Is the lack of sleep worth the weight?
With the Circuit Breaker in place due to the COVID-19 situation, have you been working from home and staying up late to meet a deadline as you juggle to care for your family in the day time?
Or are you simply not sleeping enough due to poor sleep hygiene? On top of that, have you been trying to lose that stubborn excess weight that just refuses to leave you?
Not clocking in enough sleep has greater far-reaching effects on your weight than you might think. Scientists have found a deep relationship between sleep and weight, establishing that a lack of sleep is strongly linked to an increase in appetite and weight.
Lack of sleep and body composition
When weight loss is desired, we want the best of both worlds – to lose body fat, while building or maintaining muscle mass.
During deep sleep or restorative sleep, also identified as Slow Wave Sleep (SWS) which is the third stage of the sleep cycle, up to 70% of growth hormones was found to be secreted within the first few minutes. Growth hormone is necessary for muscle cell production, therefore helping to maintain or building muscle mass, improving body composition in individuals.
But of course, losing body fat requires the body to be in a caloric deficit. This means an individual who is trying to lose body fat needs to watch his or her calorie intake, and not rely solely on building muscle mass in order to lose weight.
Lack of sleep and appetite
When it comes to hunger, two hormones known as leptin and ghrelin are responsible. Leptin is a hormone produced by fatty tissues, which regulates long-term energy levels by signalling to the brain that the body has sufficient fat stores, thus suppressing hunger and promoting weight loss. Conversely, ghrelin is a fast-acting hormone produced within the stomach when it is empty and signals the feeling of hunger to the brain.
Research have shed light on sleep deprivation causing a drop in leptin levels by an average 19%, as opposed to sleep extension. Concomitantly, there was a sharp increase in ghrelin levels by 28%. This corresponded with a raised subjective rating of hunger score by 24%, tallying with a 23% increase in appetite rating.
Although a lack of sleep has been found to increase energy expenditure by ~5%, meaning more calories burnt, the results on weight often prove otherwise. Scientists explain that the body attempts to adapt physiologically by increasing food intake when undergoing sleep deprivation. This is done in order to provide the necessary energy for the individual to stay awake and alert. However, when food is easily accessible, consumption usually exceeds the needed amount.
Lack of sleep and diet choices
Reduced leptin levels predicted a rise in hunger amongst test subjects, and even revealed that they displayed a preference for foods that are higher in carbohydrates and bolder in taste. This suggests that sleep deprivation could alter food intake behaviours, in instances where affected individuals’ food consumption was compelled by psychological or emotional needs, rather than fuelled by the essential daily caloric needs.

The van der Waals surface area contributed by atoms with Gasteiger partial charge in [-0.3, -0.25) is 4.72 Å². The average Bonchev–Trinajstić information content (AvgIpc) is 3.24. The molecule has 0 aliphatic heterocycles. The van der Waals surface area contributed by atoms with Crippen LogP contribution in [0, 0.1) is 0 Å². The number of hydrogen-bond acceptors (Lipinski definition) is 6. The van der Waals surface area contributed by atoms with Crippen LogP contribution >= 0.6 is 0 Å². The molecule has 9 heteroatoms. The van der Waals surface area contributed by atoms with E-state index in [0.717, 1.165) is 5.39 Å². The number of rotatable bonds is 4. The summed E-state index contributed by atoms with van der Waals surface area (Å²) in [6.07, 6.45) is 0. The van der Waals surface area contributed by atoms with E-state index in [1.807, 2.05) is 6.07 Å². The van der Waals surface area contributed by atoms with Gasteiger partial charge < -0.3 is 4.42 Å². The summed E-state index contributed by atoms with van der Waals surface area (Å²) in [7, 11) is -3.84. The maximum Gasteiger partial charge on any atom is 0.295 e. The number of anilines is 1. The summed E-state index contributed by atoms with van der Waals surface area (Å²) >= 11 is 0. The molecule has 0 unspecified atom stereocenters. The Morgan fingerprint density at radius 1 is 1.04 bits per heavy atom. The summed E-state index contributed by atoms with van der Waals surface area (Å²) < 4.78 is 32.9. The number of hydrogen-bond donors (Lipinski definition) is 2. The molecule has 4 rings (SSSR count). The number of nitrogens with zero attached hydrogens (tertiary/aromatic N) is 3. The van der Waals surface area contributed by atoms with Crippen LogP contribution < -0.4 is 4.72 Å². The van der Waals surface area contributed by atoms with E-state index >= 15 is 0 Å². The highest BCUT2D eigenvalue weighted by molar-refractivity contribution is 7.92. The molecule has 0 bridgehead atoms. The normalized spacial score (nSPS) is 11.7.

Simply put, this meant that individuals who are sleep-deprived have a higher tendency to eat more than required, as they derive comfort and relief from it. Additionally, they also desired foods that were sweet, salty and starchy.
Lack of sleep and energy levels
Ever been sleep-deprived and notice that you can barely stay awake or concentrate on a task? Or feel so lethargic to do anything physically active or mentally stimulating? This is something many of us would have experienced firsthand, and the first thing most of us would like to do is to catch up on our sleep.
Being sleep-deprived, more often than not causes us to feel too tired to exercise. You may find yourself putting off exercising day after day after having pulled several all-nighters. This can severely impede one’s exercise routine, significantly diminishing the earlier benefits gained. As a result, this may prove discouraging, especially when you have built up a good exercise momentum.
The lack of sleep can also give us brain fog which makes it difficult for us to learn new things or concentrate at work or school. It has a negative impact on our mental and emotional well-being, causing us to be easily irritable or impatient with others or the situation we are in. Even worse yet, it can make us less alert, putting us and others at risk of getting into an accident.
The right amount of sleep and how to do it right
The optimal amount of sleep differs amongst every individual, but the most recommended amount is 7-9 hours in adults of ages 18-64 years old, and 7-8 hours in older adults 65 years and above. If you are struggling with getting enough sleep, get tips to boost your immunity by improving the quantity and quality of your sleep here.